that arises from the need to stabilize the ground and exclude groundwater or contaminants;

• there are potentially fewer construction methods available given geologic and anthropogenic constraints;

• logistics can be more challenging because of restricted access and addressing worker safety (workers may be great distances from access points); and

• the expertise and time involved from project inception and completion can be great and may include that associated with community buy-in of a project and government compliance issues.

An underground project requires a systems perspective, such as illustrated in Figure 2.1, that emphasizes interactions between interrelated systems including those associated with land use, intermodal transportation, environmental, cultural, and socio-economic systems. This type of approach highlights the unique combination of skills, knowledge, management, and leadership required for successful infrastructure planning, construction, operation, and maintenance for a sustainable urban environment. Figure 2.1 represents a good start to the kind of thinking necessary, but sustainability of engineered systems within urban systems needs to be designed for much greater complexity and adaptability, such as is done for Complex Adaptive System of Systems (CASoS) engineering. CASoS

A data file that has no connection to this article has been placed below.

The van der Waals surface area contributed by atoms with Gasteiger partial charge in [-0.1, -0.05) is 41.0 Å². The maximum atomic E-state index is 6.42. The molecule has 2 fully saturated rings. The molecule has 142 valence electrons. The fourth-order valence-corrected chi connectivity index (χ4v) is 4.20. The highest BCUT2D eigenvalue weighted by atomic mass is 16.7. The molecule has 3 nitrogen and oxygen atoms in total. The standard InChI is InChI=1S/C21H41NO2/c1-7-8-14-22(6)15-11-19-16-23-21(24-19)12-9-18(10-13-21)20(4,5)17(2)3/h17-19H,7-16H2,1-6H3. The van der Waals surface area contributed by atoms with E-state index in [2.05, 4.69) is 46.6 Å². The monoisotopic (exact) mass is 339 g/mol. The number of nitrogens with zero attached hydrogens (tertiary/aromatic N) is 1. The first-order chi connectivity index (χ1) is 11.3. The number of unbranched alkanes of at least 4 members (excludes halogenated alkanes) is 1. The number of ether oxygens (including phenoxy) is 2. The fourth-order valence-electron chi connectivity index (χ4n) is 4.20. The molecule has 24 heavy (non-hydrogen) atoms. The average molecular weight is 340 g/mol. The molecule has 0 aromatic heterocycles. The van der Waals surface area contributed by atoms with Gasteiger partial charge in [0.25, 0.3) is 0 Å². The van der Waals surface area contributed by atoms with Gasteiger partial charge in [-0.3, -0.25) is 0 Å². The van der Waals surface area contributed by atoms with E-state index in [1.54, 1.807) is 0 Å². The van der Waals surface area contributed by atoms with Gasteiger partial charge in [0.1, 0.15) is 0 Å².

FIGURE 2.1 A systems perspective toward a foundation of interacting systems (shown at bottom/base of this graphic) that includes land use, intermodal transportation, natural, cultural, and socio-economic systems deliver quality of life and multiple benefits for the long-term. SOURCE: FHWA, 2008.

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